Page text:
Aspen Hotel's Dumb and Dumber Vacation Package Comes With Ruffled Tuxedos, Top Hats, Beer, and a Moped Rental

Warner Home Video
Warner Home Video

A ski resort in Aspen, Colorado is channeling ‘90s slapstick comedy vibes with its Dumb and Dumber-themed vacation package. As Thrillist reports, guests who schedule the weekend getaway will receive a two-night stay at The Curtis (a Doubletree by Hilton hotel), private jet transportation to and from Aspen, Icelantic Nomad 95 skis, and lift tickets at Aspen Mountain.

Naturally, the deal wouldn’t be complete without a few references to the 1994 movie starring Jim Carrey and Jeff Daniels, so guests will also get a moped rental, a $200 spa voucher (cue Roy Orbison's "Pretty Woman"), a couple of ruffled tuxedos with matching top hats (in orange and powder blue, of course), and a 12-pack of beer from a local brewery. After all, Aspen is a place “where the beer flows like wine, where beautiful women instinctively flock like the salmon of Capistrano”—if Lloyd is to be believed, at least.

And this big, dumb vacation could be yours for a cool $10,000. Each offer is good for two people, and guests will be put up in the hotel’s Corner King Deluxe room and receive a $100 food voucher at The Corner Office, the hotel’s bar/restaurant. This offer expires April 21, so act fast—and please, even if you’re tapping into your inner Lloyd or Harry, be smart on the slopes.

[h/t Thrillist]

Australian Accounting Firm Offers Employees 12 Weeks of ‘Life Leave’ to Strike the Perfect Work-Life Balance

iStock.com/karenfoleyphotography
iStock.com/karenfoleyphotography

What would you do if you could take a three-month vacation each year? Would you book a flight to Hawaii, catch up on your favorite Netflix shows, or simply spend some quality time with your partner, kids, or dogs? The employees at one Australian accounting firm undoubtedly have a few ideas about how to spend the six to 12 weeks of “life leave” they will soon be granted.

As Travel + Leisure reports, Ernst & Young Oceania decided to introduce more flexible work hours in an attempt to attract and retain top talent. “We’re innovating so we don’t lose these people while they pursue passions outside of work,” company official Kate Hillman told The Independent. Hillman went on to cite volunteer experiences, training programs, and even a trekking trip to Nepal as different ways that employees might take advantage of the new policy, which goes into effect April 1.

Employees can either use their leave all at once or split it into two smaller vacations. The only catch is that the leave is self-funded—so it’s essentially an unpaid vacation. Still, if someone has the burning desire to backpack through Europe for a couple of months, or work on a project, it’s a safer option than quitting their job only to return unemployed and broke.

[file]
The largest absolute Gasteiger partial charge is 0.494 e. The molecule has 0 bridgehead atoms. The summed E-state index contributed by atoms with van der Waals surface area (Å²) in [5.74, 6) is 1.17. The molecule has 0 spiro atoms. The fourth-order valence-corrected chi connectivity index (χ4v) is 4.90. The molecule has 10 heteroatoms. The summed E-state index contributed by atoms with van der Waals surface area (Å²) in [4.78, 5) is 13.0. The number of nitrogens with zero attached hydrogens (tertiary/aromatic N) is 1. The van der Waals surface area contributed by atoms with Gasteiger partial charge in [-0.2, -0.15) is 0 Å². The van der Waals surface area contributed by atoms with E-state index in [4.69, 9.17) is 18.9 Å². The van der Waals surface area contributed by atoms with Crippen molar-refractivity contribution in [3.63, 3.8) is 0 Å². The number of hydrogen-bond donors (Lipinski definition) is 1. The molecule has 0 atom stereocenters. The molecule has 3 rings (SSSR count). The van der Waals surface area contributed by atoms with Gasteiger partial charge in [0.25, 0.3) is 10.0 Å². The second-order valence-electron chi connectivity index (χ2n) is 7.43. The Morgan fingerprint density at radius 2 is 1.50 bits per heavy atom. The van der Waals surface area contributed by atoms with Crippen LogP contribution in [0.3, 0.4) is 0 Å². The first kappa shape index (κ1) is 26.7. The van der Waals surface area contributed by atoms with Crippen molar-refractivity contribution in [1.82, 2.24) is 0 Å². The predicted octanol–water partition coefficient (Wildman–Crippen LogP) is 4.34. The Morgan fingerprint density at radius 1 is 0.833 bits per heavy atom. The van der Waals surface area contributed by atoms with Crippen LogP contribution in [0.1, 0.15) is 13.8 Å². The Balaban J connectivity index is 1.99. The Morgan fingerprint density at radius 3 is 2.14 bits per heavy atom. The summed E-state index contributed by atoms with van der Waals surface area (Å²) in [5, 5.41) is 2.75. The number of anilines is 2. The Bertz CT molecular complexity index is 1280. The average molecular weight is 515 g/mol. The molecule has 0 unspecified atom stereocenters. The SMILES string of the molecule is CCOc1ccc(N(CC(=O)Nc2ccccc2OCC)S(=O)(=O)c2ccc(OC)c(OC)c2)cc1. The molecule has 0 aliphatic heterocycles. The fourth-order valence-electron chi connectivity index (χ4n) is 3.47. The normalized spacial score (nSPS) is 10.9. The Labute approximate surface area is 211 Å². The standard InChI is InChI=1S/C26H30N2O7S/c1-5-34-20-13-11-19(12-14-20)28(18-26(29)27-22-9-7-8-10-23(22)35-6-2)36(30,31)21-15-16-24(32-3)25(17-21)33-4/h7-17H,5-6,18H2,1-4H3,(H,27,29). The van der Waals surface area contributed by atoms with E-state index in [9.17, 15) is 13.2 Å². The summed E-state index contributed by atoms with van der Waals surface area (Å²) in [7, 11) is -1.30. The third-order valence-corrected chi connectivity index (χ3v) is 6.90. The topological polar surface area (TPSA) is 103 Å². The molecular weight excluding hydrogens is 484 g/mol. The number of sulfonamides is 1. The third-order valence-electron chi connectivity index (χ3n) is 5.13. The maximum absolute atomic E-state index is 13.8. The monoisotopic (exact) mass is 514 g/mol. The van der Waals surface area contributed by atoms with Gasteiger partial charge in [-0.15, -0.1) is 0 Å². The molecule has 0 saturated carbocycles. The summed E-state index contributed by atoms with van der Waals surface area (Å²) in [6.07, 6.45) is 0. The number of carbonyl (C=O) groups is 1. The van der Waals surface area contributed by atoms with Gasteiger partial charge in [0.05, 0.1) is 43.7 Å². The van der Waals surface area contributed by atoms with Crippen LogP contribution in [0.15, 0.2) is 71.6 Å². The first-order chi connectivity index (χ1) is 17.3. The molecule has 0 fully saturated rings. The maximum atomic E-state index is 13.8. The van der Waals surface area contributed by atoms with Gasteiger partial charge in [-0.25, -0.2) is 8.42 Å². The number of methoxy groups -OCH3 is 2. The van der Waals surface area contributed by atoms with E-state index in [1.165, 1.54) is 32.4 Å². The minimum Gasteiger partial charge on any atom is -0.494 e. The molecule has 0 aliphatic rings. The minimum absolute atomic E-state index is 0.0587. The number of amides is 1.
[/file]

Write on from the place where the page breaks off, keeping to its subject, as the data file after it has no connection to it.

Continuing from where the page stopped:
In addition to this policy, employees can choose to reduce their hours to a part-time schedule for up to three months each year. Parents may also choose to take advantage of a term-time arrangement, which lets them work regular hours when school is in session, then take time off during school holidays.

According to the firm’s research, flexibility at work boosts employee engagement by 11 percent. There are plenty of other reasons to take a vacation, too—not the least of which is evidence that time off may help you lead a longer, healthier, and happier life. Plus, you’ll come back refreshed and motivated, so your boss will be happy, too.

[h/t Travel + Leisure]

The World's 10 Most Expensive Cities

An apartment complex in Hong Kong
An apartment complex in Hong Kong
iStock.com/Nikada

If you think San Francisco is pricey, you should see some of the other metropolises that appear in a new ranking of the 10 most expensive cities in the world. As The Real Deal reports, Singapore, Paris, and Hong Kong have been jointly named as the three cities with the highest cost of living in a new analysis by The Economist Intelligence Unit (EIU).

It was the first time in the history of the Intelligence Unit’s Worldwide Cost of Living report that three cities have tied for first place. Billing itself as a global business intelligence group, the EIU takes the prices of more than 400 items into consideration for its annual list, including food, clothing, household supplies, private school fees, and recreation.

Singapore's appearance on the list is no surprise, considering that it has been crowned the world’s most expensive city for the past five years in a row, and Paris has consistently made the top 10 since 2003. Hong Kong, meanwhile, rose three places in the newest ranking, while Osaka, Japan rose six places.

New York City and Los Angeles also made the top 10 list this year, tying with other cities for fourth and fifth place, respectively. This is partly due to exchange rates.

“A stronger U.S. dollar last year has meant that cities in the U.S. generally became more expensive globally, especially relative to last year’s ranking,” the report notes. “New York has moved up six places in the ranking this year, while Los Angeles has moved up four spots.”

Check out the 10 most expensive cities below, and visit the EIU’s website to download a full copy of the report.

  1. Singapore; Hong Kong; and Paris, france (tied)

  1. Zurich, Switzerland

  1. Geneva, Switzerland; and Osaka, Japan (tied)

  1. Seoul, South Korea; Copenhagen, Denmark; and New York City (tied)

  1. Tel Aviv, Israel and Los Angeles (tied)

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